July 15, 2009

Latinas Influencing Latinas

After nearly 17 years in this country, I’ve become what marketers would refer to as “acculturated.” Yet I realize that some of the opinions I value most are those of two foreign-born Latinas who help me manage my daily life: my housekeeper and my nanny. Sonia and Ana have become my “influencers” in that they shape many of the decisions and choices I make in both my personal and professional life.

Sonia and Ana are from Guatemala. They are Spanish-dominant and overwhelmingly consume Spanish-language media. They speak English but feel more comfortable with Spanish, and family and religion continue to play an important role in their lives. Both share an incredible work ethic (something you don’t find every day in today’s professionals), a sense of humor and an innate wisdom about life in spite of the enormous challenges they have overcome to be in this country. They love me unconditionally and treat my family like their own.

I have witnessed how these women, as well as many immigrant and technically “un-acculturated” Latinas, have the ability, knowledge and experience to influence beyond their own inner circles of immediate family, relatives and comadres. In categories such as food, beverages, household products, healthcare and even fashion, estas dos mujeres have influenced me a great deal. Ana, for example, knows exactly what to buy for us at the market; she helps me stay on budget and has been savvy enough to convince me to shop more carefully to save on organic produce and other products.

Sonia now purchases many clothing items for my kids because she finds them at very affordable prices in downtown L.A. Ditto for the beautiful custom jewelry pieces that I love. And of course, home remedies! Their recommendations have led me to question what I purchase and try other brands or alternatives I can make at home.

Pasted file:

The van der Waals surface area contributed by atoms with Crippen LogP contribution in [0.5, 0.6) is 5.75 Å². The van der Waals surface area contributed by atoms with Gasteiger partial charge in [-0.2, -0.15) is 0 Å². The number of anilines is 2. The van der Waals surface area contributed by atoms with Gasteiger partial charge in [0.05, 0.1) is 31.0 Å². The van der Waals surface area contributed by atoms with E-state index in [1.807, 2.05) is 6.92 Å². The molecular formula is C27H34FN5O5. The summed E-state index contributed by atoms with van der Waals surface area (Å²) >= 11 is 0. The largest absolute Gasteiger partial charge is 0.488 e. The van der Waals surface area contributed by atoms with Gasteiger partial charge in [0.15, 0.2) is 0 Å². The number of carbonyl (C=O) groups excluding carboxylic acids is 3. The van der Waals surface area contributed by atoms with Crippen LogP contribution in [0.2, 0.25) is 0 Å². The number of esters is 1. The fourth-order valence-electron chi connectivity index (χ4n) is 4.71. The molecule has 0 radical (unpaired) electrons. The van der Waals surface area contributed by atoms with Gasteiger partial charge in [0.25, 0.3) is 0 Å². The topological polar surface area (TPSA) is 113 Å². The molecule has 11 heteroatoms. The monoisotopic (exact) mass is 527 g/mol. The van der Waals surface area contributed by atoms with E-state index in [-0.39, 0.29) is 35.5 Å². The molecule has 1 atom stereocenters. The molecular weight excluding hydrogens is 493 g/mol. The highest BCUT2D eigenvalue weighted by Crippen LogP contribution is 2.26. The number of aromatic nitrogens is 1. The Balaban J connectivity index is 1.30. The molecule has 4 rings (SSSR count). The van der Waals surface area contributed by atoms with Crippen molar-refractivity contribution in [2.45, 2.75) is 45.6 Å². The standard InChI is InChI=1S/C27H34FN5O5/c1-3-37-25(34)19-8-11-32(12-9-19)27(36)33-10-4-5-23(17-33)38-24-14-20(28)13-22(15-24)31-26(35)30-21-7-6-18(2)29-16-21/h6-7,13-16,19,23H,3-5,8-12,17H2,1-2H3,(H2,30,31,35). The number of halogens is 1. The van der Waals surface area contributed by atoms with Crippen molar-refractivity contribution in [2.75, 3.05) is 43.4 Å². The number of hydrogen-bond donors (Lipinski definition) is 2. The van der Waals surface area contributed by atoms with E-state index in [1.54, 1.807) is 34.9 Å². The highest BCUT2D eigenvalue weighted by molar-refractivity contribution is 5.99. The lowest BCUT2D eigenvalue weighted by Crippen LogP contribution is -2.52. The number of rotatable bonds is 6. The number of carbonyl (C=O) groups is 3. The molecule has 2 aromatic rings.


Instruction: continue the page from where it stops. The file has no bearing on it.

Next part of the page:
A lot has been said lately about influencer marketing, segmentation and the growth of the acculturated Hispanic segment. More and more, emphasis is being placed by some on reaching the acculturated Latina – like me. Reaching out to women like Ana and Sonia has become “un-cool” to some marketers, or too easy or not challenging enough to others.

But yet, as some marketers are racing to deliver influencer-marketing programs, how can they ignore Ana and Sonia? I have heard some marketers claim that the more acculturated women like me are influencing women like Ana and Sonia. Could it be the other way around? Why not open ourselves to this possibility?

If you consider yourself an acculturated Latino(a), do you have examples of less acculturated Latinos influencing your choices?

Roxana Lissa is Founder and President of RL Public Relations + Marketing. She can be reached at Roxana.lissa@rlpublicrelations.com.


Anonymous said...

This is so true, Roxana. To me the most influential person in my life is mi abuelita. She's shaped many of my biggest decisions. She's the reason I'm the woman, wife, and mother than I am today. I love this post.

Daniel Marrin said...

I wonder if that might have anything to do with an underestimating by marketers of the importance of extended family ties in Hispanic families, as in Asian families and other ethnicities?

rlpublicrelations said...

I think you make a good point. On the one hand, marketers over the years have positioned "la familia" as the centerpiece of many Hispanic advertising campaigns, and this continues to happen today. And there are other marketers that do not embrace the core values that we all share (family being one of them), regardless of where we come from. We are seeing great work from marketers that are embracing real-life scenarios and more sophisticated work to talk to Latino audiences and I applaud these efforts. What I hope is that marketers don't forget or "underestimate" the influence that an un-acculturated Latina can have in the lives of other Latinas, including the more acculturated ones.

Roxana Lissa